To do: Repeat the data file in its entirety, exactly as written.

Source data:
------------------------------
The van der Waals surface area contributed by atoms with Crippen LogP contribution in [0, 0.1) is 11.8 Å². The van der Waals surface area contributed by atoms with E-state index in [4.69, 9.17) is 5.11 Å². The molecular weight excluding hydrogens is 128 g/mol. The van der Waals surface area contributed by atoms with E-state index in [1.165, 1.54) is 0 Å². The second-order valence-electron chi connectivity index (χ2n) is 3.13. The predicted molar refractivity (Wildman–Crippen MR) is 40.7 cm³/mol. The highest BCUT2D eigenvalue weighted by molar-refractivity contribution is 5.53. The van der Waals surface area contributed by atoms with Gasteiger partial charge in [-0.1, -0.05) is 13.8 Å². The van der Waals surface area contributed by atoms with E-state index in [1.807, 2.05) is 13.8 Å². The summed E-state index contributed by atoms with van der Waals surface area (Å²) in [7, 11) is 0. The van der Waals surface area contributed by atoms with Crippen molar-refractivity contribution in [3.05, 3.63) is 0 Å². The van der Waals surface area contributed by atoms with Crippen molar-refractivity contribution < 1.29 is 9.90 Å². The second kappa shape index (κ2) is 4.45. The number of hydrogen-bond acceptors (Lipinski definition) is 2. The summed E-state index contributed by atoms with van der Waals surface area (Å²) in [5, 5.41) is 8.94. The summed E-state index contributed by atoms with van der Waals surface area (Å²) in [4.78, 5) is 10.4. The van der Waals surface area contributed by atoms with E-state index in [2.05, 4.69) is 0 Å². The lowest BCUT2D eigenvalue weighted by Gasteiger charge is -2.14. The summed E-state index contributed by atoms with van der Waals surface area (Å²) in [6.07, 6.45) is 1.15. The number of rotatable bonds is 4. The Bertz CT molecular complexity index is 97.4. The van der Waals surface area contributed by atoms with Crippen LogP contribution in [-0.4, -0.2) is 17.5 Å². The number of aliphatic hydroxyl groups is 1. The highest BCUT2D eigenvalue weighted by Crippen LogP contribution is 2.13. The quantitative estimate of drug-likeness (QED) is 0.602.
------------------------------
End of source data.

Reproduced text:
The van der Waals surface area contributed by atoms with Crippen LogP contribution in [0, 0.1) is 11.8 Å². The van der Waals surface area contributed by atoms with E-state index in [4.69, 9.17) is 5.11 Å². The molecular weight excluding hydrogens is 128 g/mol. The van der Waals surface area contributed by atoms with E-state index in [1.165, 1.54) is 0 Å². The second-order valence-electron chi connectivity index (χ2n) is 3.13. The predicted molar refractivity (Wildman–Crippen MR) is 40.7 cm³/mol. The highest BCUT2D eigenvalue weighted by molar-refractivity contribution is 5.53. The van der Waals surface area contributed by atoms with Gasteiger partial charge in [-0.1, -0.05) is 13.8 Å². The van der Waals surface area contributed by atoms with E-state index in [1.807, 2.05) is 13.8 Å². The summed E-state index contributed by atoms with van der Waals surface area (Å²) in [7, 11) is 0. The van der Waals surface area contributed by atoms with Crippen molar-refractivity contribution in [3.05, 3.63) is 0 Å². The van der Waals surface area contributed by atoms with Crippen molar-refractivity contribution < 1.29 is 9.90 Å². The second kappa shape index (κ2) is 4.45. The number of hydrogen-bond acceptors (Lipinski definition) is 2. The summed E-state index contributed by atoms with van der Waals surface area (Å²) in [5, 5.41) is 8.94. The summed E-state index contributed by atoms with van der Waals surface area (Å²) in [4.78, 5) is 10.4. The van der Waals surface area contributed by atoms with E-state index in [2.05, 4.69) is 0 Å². The lowest BCUT2D eigenvalue weighted by Gasteiger charge is -2.14. The summed E-state index contributed by atoms with van der Waals surface area (Å²) in [6.07, 6.45) is 1.15. The number of rotatable bonds is 4. The Bertz CT molecular complexity index is 97.4. The van der Waals surface area contributed by atoms with Crippen LogP contribution in [-0.4, -0.2) is 17.5 Å². The number of aliphatic hydroxyl groups is 1. The highest BCUT2D eigenvalue weighted by Crippen LogP contribution is 2.13. The quantitative estimate of drug-likeness (QED) is 0.602.